The real thinking of woman is pre-eminently practical and applied. It is something we describe as sound common sense, and is usually directed to what is close at hand and personal. In general, it can be said that feminine mentality manifests an undeveloped, childlike, or primitive character; instead of the thirst for knowledge, curiosity; instead of judgment, prejudice; instead of thinking, imagination or dreaming; instead of will, wishing. Where a man takes up objective problems, a woman contents herself with solving riddles; where he battles for knowledge and understanding, she contents herself with faith or superstition, or else she makes assumptions.
The fact is, therefore, that definite individuals who are productively active in a definite way enter into these definite social and political relations. Empirical observation must in each separate instance bring out empirically, and without any mystification and speculation, the connection of the social and political structure with production. The social structure and the state are continually evolving out of the life-process of definite individuals, but of individuals, not as they appear in their own or other people's imagination, but as they really are; i.e. as they are effective, produce materially, and are active under definite material limits, presuppositions and conditions independent of their will. The production of ideas, of conceptions, of consciousness, is at first directly interwoven with the material activity and the material intercourse of men, the language of real life. Conceiving, thinking, the mental intercourse of men, appear at this stage as the direct efflux of their material behaviour. The same applies to mental production as expressed in the language of the politics, laws, morality, religion, metaphysics of a people. Men are the producers of their conception, ideas, etc. â€” real, active men, as they are conditioned by a definite development of their productive forces and of the intercourse corresponding to these, up to its furthest forms. Consciousness can never be anything else than conscious existence, and the existence of men is their actual life-process. If in all ideology men and their circumstances appear upside down as in a camera obscura, this phenomenon arises just as much from their historical life-process as the inversion of objects on the retina does from their physical life-process.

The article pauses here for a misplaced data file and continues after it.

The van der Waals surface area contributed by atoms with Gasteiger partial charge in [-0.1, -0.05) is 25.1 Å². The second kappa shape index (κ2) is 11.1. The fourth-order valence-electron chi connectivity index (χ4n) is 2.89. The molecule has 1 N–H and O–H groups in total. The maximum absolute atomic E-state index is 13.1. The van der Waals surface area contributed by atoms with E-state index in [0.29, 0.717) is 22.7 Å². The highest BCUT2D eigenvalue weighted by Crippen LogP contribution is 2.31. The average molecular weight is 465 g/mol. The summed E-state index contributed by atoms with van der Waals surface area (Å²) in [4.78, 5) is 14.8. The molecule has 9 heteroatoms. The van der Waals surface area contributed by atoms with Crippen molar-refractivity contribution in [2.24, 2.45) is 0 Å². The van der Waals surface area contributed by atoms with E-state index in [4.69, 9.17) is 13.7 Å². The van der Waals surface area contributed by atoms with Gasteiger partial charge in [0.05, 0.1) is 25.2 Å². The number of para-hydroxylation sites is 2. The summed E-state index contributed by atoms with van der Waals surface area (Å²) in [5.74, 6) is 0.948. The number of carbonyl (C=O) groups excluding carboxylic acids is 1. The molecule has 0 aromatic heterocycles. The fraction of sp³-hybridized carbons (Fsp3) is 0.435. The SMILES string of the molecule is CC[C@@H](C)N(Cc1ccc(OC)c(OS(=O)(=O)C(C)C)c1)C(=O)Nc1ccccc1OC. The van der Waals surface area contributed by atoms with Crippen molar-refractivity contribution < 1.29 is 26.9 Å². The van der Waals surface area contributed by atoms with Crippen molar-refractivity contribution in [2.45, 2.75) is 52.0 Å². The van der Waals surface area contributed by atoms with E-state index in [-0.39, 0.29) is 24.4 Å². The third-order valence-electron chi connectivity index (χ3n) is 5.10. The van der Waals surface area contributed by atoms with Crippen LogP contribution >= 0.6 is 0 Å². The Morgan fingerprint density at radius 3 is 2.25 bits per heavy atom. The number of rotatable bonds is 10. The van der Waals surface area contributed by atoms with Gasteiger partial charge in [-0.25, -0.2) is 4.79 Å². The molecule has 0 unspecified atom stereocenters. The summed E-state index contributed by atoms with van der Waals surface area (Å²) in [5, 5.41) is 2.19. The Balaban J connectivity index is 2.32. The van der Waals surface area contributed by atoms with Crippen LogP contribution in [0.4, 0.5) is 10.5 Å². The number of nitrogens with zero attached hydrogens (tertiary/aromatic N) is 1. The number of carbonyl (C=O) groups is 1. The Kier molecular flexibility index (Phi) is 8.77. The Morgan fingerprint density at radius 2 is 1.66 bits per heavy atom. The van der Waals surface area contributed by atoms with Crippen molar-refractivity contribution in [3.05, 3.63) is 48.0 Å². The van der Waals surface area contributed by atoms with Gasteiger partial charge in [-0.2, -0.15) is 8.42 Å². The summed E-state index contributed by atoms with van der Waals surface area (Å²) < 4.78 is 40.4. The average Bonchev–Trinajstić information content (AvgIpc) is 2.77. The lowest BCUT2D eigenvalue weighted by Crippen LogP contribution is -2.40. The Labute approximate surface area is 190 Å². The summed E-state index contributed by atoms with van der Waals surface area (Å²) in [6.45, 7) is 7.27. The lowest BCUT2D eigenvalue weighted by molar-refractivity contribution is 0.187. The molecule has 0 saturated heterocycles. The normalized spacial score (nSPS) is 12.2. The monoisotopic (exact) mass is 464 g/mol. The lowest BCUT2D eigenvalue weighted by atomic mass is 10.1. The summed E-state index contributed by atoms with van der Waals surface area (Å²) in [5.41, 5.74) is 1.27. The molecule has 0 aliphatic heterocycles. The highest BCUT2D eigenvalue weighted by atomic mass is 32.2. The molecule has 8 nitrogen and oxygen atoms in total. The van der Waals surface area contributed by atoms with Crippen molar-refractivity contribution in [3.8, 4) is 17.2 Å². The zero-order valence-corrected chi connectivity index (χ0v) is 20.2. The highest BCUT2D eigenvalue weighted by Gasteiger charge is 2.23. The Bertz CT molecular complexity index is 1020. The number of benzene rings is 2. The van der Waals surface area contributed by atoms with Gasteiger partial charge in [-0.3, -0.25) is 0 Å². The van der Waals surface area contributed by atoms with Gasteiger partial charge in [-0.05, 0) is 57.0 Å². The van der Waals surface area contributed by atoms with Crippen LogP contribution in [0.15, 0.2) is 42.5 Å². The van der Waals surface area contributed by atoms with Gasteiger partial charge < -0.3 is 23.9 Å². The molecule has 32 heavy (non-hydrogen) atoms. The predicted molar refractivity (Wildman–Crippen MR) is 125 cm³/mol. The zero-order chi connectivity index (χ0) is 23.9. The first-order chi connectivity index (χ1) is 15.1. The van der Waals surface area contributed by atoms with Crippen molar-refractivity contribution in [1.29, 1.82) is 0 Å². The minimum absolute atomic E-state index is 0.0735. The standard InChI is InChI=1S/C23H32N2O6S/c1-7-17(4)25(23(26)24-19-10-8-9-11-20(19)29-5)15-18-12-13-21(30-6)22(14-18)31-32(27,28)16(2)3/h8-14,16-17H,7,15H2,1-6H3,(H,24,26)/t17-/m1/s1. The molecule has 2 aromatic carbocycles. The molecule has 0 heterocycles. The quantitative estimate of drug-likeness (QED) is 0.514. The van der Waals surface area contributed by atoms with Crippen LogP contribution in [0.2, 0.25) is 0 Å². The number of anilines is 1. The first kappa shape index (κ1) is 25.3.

The core of Krishnamurti's teaching is contained in the statement he made in 1929 when he said: 'Truth is a pathless land'. Man cannot come to it through any organization, through any creed, through any dogma, priest or ritual, not through any philosophic knowledge or psychological technique. He has to find it through the mirror of relationship, through the understanding of the contents of his own mind, through observation and not through intellectual analysis or introspective dissection. Man has built in himself images as a fence of security â€” religious, political, personal. These manifest as symbols, ideas, beliefs. The burden of these images dominates man's thinking, his relationships and his daily life. These images are the causes of our problems for they divide man from man. His perception of life is shaped by the concepts already established in his mind. The content of his consciousness is his entire existence. This content is common to all humanity. The individuality is the name, the form and superficial culture he acquires from tradition and environment. The uniqueness of man does not lie in the superficial but in complete freedom from the content of his consciousness, which is common to all mankind. So he is not an individual. Freedom is not a reaction; freedom is not a choice. It is man's pretence that because he has choice he is free. Freedom is pure observation without direction, without fear of punishment and reward. Freedom is without motive; freedom is not at the end of the evolution of man but lies in the first step of his existence. In observation one begins to discover the lack of freedom. Freedom is found in the choiceless awareness of our daily existence and activity. Thought is time. Thought is born of experience and knowledge which are inseparable from time and the past. Time is the psychological enemy of man. Our action is based on knowledge and therefore time, so man is always a slave to the past. Thought is ever-limited and so we live in constant conflict and struggle. There is no psychological evolution. When man becomes aware of the movement of his own thoughts he will see the division between the thinker and thought, the observer and the observed, the experiencer and the experience. He will discover that this division is an illusion. Then only is there pure observation which is insight without any shadow of the past or of time. This timeless insight brings about a deep radical mutation in the mind. Total negation is the essence of the positive. When there is negation of all those things that thought has brought about psychologically, only then is there love, which is compassion and intelligence.